Reggie-12 by Brian Ralph
Writer & Artist: Brian Ralph
Publisher: Drawn & Quarterly
Release Date: September 3, 2013
Collecting strips published in several different places, Giant Robot foremost among them, Reggie-12 is both full of terrific jokes and crafted with great care. Both qualities are evident in the book’s construction, which layers a subtle varnish on a pattern of transparent gears for sections of the cover, as well as provides some gorgeously drawn and very funny endpapers.
Reggie-12 derives from Astro Boy among other sources, clear from the character’s exaggerated visual style. Reggie-12 himself, our superhero robot child, is all expressive giant eyes and smiles, topped off with some cute little cat ears. But writer/artist Brian Ralph tempers the cuteness with plenty of antisocial behavior from his characters. Reggie-12 generally behaves himself (petty jealousy, sloth, and commitment to terrible puns aside), but his robot predecessor Donald-14 is as mopey as C-3PO, his inventor is forgetful and sometimes heartless, and their talking cat, Casper, is the Bender of the group, thoroughly committed to self-interest above all else.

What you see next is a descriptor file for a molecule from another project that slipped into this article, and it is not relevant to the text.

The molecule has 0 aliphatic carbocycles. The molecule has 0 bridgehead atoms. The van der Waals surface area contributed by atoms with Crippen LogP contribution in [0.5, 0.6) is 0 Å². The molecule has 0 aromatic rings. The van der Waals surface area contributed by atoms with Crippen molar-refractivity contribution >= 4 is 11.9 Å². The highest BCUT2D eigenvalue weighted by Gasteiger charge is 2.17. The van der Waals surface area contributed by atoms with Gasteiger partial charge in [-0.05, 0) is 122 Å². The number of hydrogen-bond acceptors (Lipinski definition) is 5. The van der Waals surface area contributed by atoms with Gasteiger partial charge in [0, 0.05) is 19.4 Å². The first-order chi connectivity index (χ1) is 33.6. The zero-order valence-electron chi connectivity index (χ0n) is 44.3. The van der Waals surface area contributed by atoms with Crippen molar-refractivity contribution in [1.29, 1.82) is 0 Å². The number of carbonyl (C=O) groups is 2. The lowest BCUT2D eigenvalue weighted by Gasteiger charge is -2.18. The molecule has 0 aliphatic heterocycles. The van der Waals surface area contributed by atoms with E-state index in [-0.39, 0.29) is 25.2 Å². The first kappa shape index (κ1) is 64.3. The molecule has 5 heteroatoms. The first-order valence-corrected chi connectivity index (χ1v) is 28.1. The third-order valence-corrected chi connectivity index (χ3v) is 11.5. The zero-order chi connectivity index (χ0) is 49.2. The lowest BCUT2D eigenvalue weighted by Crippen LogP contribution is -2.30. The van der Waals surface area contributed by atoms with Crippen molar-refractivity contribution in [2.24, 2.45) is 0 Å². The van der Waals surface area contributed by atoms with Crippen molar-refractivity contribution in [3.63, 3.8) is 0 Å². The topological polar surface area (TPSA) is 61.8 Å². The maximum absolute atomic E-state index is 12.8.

The other major comedy device Ralph deploys is a healthy dose of the mundane. When Reggie-12 isn’t fighting giant monsters and saving the world, he’s playing video games, eating pizza, and slobbing around on the couch. A surprising amount of the book takes place on said couch. It’s not a new method, but Ralph captures the everyday swing between perceived drama (Ugh! My email is taking so long to load! Worst ever!) and bored cynicism with relish and amusement.
The action sequences are full of heft and detail. Each corner bears some nice and thoughtful element—surprised citizens peering from the ruins, the contents of a monster’s stomach, an especially jaunty slouch—all rendered in two glorious colors. Reggie-12 is a winning book, full of gleeful goofiness that never quite gets squashed by reality.